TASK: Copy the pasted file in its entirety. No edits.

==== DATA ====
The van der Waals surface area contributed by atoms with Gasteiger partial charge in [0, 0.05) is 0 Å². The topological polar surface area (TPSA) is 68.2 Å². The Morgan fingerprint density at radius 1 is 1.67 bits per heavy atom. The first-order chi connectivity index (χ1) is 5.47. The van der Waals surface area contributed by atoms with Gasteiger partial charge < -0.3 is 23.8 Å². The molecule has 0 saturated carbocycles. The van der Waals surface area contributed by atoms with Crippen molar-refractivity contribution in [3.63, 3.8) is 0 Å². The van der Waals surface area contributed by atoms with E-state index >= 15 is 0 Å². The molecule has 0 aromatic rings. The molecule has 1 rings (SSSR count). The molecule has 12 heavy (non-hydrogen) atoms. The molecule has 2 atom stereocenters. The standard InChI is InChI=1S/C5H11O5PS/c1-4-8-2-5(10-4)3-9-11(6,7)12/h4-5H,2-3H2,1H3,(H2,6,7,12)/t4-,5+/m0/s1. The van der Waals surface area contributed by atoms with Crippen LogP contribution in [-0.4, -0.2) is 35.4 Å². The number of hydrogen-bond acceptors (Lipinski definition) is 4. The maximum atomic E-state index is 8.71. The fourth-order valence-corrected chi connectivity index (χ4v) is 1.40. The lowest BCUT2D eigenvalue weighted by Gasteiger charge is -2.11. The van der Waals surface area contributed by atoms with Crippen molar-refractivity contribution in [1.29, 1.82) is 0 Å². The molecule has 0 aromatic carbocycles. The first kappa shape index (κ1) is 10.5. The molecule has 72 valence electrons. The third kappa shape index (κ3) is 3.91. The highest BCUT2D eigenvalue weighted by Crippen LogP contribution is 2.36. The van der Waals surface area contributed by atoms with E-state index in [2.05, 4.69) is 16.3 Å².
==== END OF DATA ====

The van der Waals surface area contributed by atoms with Gasteiger partial charge in [0, 0.05) is 0 Å². The topological polar surface area (TPSA) is 68.2 Å². The Morgan fingerprint density at radius 1 is 1.67 bits per heavy atom. The first-order chi connectivity index (χ1) is 5.47. The van der Waals surface area contributed by atoms with Gasteiger partial charge < -0.3 is 23.8 Å². The molecule has 0 saturated carbocycles. The van der Waals surface area contributed by atoms with Crippen molar-refractivity contribution in [3.63, 3.8) is 0 Å². The van der Waals surface area contributed by atoms with E-state index >= 15 is 0 Å². The molecule has 0 aromatic rings. The molecule has 1 rings (SSSR count). The molecule has 12 heavy (non-hydrogen) atoms. The molecule has 2 atom stereocenters. The standard InChI is InChI=1S/C5H11O5PS/c1-4-8-2-5(10-4)3-9-11(6,7)12/h4-5H,2-3H2,1H3,(H2,6,7,12)/t4-,5+/m0/s1. The van der Waals surface area contributed by atoms with Crippen LogP contribution in [-0.4, -0.2) is 35.4 Å². The number of hydrogen-bond acceptors (Lipinski definition) is 4. The maximum atomic E-state index is 8.71. The fourth-order valence-corrected chi connectivity index (χ4v) is 1.40. The lowest BCUT2D eigenvalue weighted by Gasteiger charge is -2.11. The van der Waals surface area contributed by atoms with Crippen molar-refractivity contribution in [1.29, 1.82) is 0 Å². The molecule has 0 aromatic carbocycles. The first kappa shape index (κ1) is 10.5. The molecule has 72 valence electrons. The third kappa shape index (κ3) is 3.91. The highest BCUT2D eigenvalue weighted by Crippen LogP contribution is 2.36. The van der Waals surface area contributed by atoms with E-state index in [2.05, 4.69) is 16.3 Å².